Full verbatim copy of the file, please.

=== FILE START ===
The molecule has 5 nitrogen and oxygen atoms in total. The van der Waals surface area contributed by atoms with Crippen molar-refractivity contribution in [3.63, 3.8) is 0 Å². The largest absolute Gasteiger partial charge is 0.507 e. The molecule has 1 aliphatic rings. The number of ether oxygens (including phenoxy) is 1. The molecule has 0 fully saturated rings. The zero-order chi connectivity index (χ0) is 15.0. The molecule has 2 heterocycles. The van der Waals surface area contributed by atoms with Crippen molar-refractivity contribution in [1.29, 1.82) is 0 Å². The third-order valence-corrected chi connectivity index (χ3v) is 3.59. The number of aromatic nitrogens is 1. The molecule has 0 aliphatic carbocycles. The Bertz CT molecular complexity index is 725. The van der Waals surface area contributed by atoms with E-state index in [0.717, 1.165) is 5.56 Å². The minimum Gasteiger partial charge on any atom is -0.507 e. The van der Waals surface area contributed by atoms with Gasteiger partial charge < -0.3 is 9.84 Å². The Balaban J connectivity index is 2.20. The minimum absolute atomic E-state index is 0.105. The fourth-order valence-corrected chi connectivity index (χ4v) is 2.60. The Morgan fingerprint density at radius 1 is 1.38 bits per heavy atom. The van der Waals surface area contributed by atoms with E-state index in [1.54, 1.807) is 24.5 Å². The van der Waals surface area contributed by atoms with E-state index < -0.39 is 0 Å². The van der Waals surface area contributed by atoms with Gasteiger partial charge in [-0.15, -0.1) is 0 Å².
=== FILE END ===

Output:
The molecule has 5 nitrogen and oxygen atoms in total. The van der Waals surface area contributed by atoms with Crippen molar-refractivity contribution in [3.63, 3.8) is 0 Å². The largest absolute Gasteiger partial charge is 0.507 e. The molecule has 1 aliphatic rings. The number of ether oxygens (including phenoxy) is 1. The molecule has 0 fully saturated rings. The zero-order chi connectivity index (χ0) is 15.0. The molecule has 2 heterocycles. The van der Waals surface area contributed by atoms with Crippen molar-refractivity contribution in [1.29, 1.82) is 0 Å². The third-order valence-corrected chi connectivity index (χ3v) is 3.59. The number of aromatic nitrogens is 1. The molecule has 0 aliphatic carbocycles. The Bertz CT molecular complexity index is 725. The van der Waals surface area contributed by atoms with E-state index in [0.717, 1.165) is 5.56 Å². The minimum Gasteiger partial charge on any atom is -0.507 e. The van der Waals surface area contributed by atoms with Gasteiger partial charge < -0.3 is 9.84 Å². The Balaban J connectivity index is 2.20. The minimum absolute atomic E-state index is 0.105. The fourth-order valence-corrected chi connectivity index (χ4v) is 2.60. The Morgan fingerprint density at radius 1 is 1.38 bits per heavy atom. The van der Waals surface area contributed by atoms with E-state index in [1.54, 1.807) is 24.5 Å². The van der Waals surface area contributed by atoms with E-state index < -0.39 is 0 Å². The van der Waals surface area contributed by atoms with Gasteiger partial charge in [-0.15, -0.1) is 0 Å².